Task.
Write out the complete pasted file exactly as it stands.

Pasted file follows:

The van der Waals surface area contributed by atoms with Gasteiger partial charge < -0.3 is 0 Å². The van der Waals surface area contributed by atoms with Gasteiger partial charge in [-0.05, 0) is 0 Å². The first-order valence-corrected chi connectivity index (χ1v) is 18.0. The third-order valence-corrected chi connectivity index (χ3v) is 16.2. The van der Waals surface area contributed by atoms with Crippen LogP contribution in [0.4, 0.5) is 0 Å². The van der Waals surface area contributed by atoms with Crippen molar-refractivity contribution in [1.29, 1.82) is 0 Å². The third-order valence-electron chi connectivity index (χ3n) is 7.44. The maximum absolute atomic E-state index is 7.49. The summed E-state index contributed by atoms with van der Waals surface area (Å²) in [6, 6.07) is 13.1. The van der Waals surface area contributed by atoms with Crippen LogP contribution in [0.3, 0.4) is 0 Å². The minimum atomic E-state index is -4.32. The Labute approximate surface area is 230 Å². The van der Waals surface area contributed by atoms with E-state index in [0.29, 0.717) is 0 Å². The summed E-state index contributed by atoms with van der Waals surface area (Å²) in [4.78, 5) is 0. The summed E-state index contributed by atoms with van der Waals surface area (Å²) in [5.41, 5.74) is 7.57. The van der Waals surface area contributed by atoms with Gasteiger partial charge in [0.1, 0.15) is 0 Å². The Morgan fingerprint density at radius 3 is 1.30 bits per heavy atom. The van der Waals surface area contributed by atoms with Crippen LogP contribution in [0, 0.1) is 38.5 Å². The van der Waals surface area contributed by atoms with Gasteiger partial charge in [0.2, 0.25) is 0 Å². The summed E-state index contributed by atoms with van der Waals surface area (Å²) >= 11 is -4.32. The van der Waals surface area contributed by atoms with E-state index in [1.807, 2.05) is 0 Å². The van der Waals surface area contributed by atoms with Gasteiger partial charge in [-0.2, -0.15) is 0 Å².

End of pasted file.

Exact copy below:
The van der Waals surface area contributed by atoms with Gasteiger partial charge < -0.3 is 0 Å². The van der Waals surface area contributed by atoms with Gasteiger partial charge in [-0.05, 0) is 0 Å². The first-order valence-corrected chi connectivity index (χ1v) is 18.0. The third-order valence-corrected chi connectivity index (χ3v) is 16.2. The van der Waals surface area contributed by atoms with Crippen LogP contribution in [0.4, 0.5) is 0 Å². The van der Waals surface area contributed by atoms with Crippen molar-refractivity contribution in [1.29, 1.82) is 0 Å². The third-order valence-electron chi connectivity index (χ3n) is 7.44. The maximum absolute atomic E-state index is 7.49. The summed E-state index contributed by atoms with van der Waals surface area (Å²) in [6, 6.07) is 13.1. The van der Waals surface area contributed by atoms with Crippen LogP contribution in [0.3, 0.4) is 0 Å². The minimum atomic E-state index is -4.32. The Labute approximate surface area is 230 Å². The van der Waals surface area contributed by atoms with E-state index in [0.29, 0.717) is 0 Å². The summed E-state index contributed by atoms with van der Waals surface area (Å²) in [4.78, 5) is 0. The summed E-state index contributed by atoms with van der Waals surface area (Å²) in [5.41, 5.74) is 7.57. The van der Waals surface area contributed by atoms with Gasteiger partial charge in [0.1, 0.15) is 0 Å². The Morgan fingerprint density at radius 3 is 1.30 bits per heavy atom. The van der Waals surface area contributed by atoms with Crippen LogP contribution in [0, 0.1) is 38.5 Å². The van der Waals surface area contributed by atoms with Gasteiger partial charge in [0.2, 0.25) is 0 Å². The summed E-state index contributed by atoms with van der Waals surface area (Å²) >= 11 is -4.32. The van der Waals surface area contributed by atoms with E-state index in [1.807, 2.05) is 0 Å². The van der Waals surface area contributed by atoms with Gasteiger partial charge in [-0.2, -0.15) is 0 Å².